What are these symbolic links actually? As I was reading through a book for the Linux+ certification, it is stated that the executable for the vi editor is actually placed under the /bin directory and a symbolic link is located under /usr/bin/ directory which in turn points to the executable located under /bin? What does this symbolic link mean?
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Did a rm -R / to find out that I lost my entire Linux installation!
symbolic links in UNIX/Linux work basically like shortcuts in Windows. You can create an alias for a file or directory at a different location instead of creating a physical copy of the file or directory. For your example this means that you only have to maintain one copy of the vim executable but the use can find vim in both mentioned directories because the second one is a link to the first one ;-)
No, they don't work like .lnk-Files in Windows. (or is "shortcut" something new?)
a) Are symbolic links older than Windows-links, so if at all Windowslinks work like the unix ones. But they don't. b) A windows-link is a file which contains the information to where it links, while symbolic links on linux are a concept of the filesystem.
If you copy a symbolic link on windows to your USB-Stick, and try to use it later, you will be frustrated - it is just the .lnk-File, not the file it should link to.
The linux/unix link is much more useful, i.E. the link behaves as if it where the original file. It just doesn't consume the diskspace - it's like a reference or an pointer to an somewhere else specified object.
No, with shortcuts I meant the same as .lnk files. Not sure how they are called in English but I think it was shortcut.
And sorry for not going into details for the sake of an easy to understand answer. Of course symbolic links in UNIX are not the same as those Windows shortcuts because the whole organization of the file system works differently. I just said they basically work like the said shortcuts. I know that a lot of Linux commands let you choose if a symbolic link itself is copied/moved/etc. or the file it references, but I thought these details wouldn't make it easier for Jothi to understand what symbolic links are. Everyone working with Linux will soon realize that there are many more things regarding the file system which work different than on Windows.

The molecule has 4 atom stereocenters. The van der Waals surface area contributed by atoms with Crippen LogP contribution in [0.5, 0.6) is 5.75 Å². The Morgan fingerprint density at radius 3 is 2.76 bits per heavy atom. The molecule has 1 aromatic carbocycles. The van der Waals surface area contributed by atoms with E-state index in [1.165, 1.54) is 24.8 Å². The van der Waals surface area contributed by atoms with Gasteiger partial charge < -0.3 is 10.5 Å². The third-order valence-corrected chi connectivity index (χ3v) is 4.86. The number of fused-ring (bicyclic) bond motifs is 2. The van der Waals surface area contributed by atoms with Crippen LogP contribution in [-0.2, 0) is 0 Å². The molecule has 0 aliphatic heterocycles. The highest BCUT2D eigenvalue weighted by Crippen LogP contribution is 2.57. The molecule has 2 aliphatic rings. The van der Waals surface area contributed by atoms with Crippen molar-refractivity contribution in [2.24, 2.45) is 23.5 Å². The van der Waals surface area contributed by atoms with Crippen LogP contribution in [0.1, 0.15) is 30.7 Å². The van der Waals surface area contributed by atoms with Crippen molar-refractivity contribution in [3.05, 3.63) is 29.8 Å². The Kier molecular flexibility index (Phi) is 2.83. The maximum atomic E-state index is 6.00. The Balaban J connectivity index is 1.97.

Although I'm aware of the fact that UNIX-like systems were there long before Windows was invented. In fact it's interesting how many internal concepts in a modern Windows OS are very similar to those that have been used in UNIX systems many years before.
There are 2 ways that symbolic links are useful in Linux (and the other *n*x OS's) for executing programs.
1. As a simple alias. For example, people are used to invoking "vi", but there are actually a number of vi-like editors out there. Often the "vi" on a Linux system is really vim. But since "vi" is the generic name, it makes life (and how-to books) easier to alias "vi" to be a shortcut to starting vim. A lot of people don't even realize they're not really runnin vi until they encounter a system where "vi" brings up the real vi. Likewise, some systems allow you to invoke Perl as either /usr/bin/perl or /bin/perl.
2. As a convenience feature. A good example is the ldapmodify prorgam. It has an alias of "ldapadd". When you run this utility, the startup code looks at the name you used. If you started it using the "ldapadd" name, the add mode features are automatically switched on.
Perhaps the most extreme example of aliasing is the BusyBox utility. BusyBox is an all-in-one program that provides the basic functions of a host of Unix utilities. It's intended for use in settting up minimal systems where disk space may be limited, and it allows you to install them all by copying a single file. A lot of Unix utilities have common functionalities, so you can save significantly by only having one copy of them.
So when you invoke grep, you run BusyBox and it runs its grep utility. Invoke it from the sed alias, you get sed, and so forth.
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